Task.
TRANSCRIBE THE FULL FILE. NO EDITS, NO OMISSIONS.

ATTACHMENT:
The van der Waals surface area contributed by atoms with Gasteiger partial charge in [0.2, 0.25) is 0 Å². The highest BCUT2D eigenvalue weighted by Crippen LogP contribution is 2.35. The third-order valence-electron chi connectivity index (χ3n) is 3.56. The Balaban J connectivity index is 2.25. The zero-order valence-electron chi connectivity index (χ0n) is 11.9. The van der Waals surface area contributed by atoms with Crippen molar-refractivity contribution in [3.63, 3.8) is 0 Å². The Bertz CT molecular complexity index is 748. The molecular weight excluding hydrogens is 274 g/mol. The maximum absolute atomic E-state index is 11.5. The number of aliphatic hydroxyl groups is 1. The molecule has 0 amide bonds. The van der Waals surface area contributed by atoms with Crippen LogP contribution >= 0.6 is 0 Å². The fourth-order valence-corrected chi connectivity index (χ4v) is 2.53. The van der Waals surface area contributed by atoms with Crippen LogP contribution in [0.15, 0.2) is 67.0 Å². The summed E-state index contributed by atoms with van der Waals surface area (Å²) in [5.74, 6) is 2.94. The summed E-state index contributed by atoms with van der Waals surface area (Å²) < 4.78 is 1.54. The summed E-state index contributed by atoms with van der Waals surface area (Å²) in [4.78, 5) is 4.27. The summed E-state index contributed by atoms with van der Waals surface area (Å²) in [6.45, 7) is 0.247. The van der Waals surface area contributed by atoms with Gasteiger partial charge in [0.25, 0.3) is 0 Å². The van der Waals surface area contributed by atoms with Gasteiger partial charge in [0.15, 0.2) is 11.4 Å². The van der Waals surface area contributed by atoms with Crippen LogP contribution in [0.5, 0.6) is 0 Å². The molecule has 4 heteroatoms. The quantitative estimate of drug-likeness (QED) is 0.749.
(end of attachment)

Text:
The van der Waals surface area contributed by atoms with Gasteiger partial charge in [0.2, 0.25) is 0 Å². The highest BCUT2D eigenvalue weighted by Crippen LogP contribution is 2.35. The third-order valence-electron chi connectivity index (χ3n) is 3.56. The Balaban J connectivity index is 2.25. The zero-order valence-electron chi connectivity index (χ0n) is 11.9. The van der Waals surface area contributed by atoms with Crippen molar-refractivity contribution in [3.63, 3.8) is 0 Å². The Bertz CT molecular complexity index is 748. The molecular weight excluding hydrogens is 274 g/mol. The maximum absolute atomic E-state index is 11.5. The number of aliphatic hydroxyl groups is 1. The molecule has 0 amide bonds. The van der Waals surface area contributed by atoms with Crippen LogP contribution >= 0.6 is 0 Å². The fourth-order valence-corrected chi connectivity index (χ4v) is 2.53. The van der Waals surface area contributed by atoms with Crippen LogP contribution in [0.15, 0.2) is 67.0 Å². The summed E-state index contributed by atoms with van der Waals surface area (Å²) in [5.74, 6) is 2.94. The summed E-state index contributed by atoms with van der Waals surface area (Å²) < 4.78 is 1.54. The summed E-state index contributed by atoms with van der Waals surface area (Å²) in [4.78, 5) is 4.27. The summed E-state index contributed by atoms with van der Waals surface area (Å²) in [6.45, 7) is 0.247. The van der Waals surface area contributed by atoms with Gasteiger partial charge in [0.25, 0.3) is 0 Å². The van der Waals surface area contributed by atoms with Gasteiger partial charge in [0.15, 0.2) is 11.4 Å². The van der Waals surface area contributed by atoms with Crippen LogP contribution in [0.5, 0.6) is 0 Å². The molecule has 4 heteroatoms. The quantitative estimate of drug-likeness (QED) is 0.749.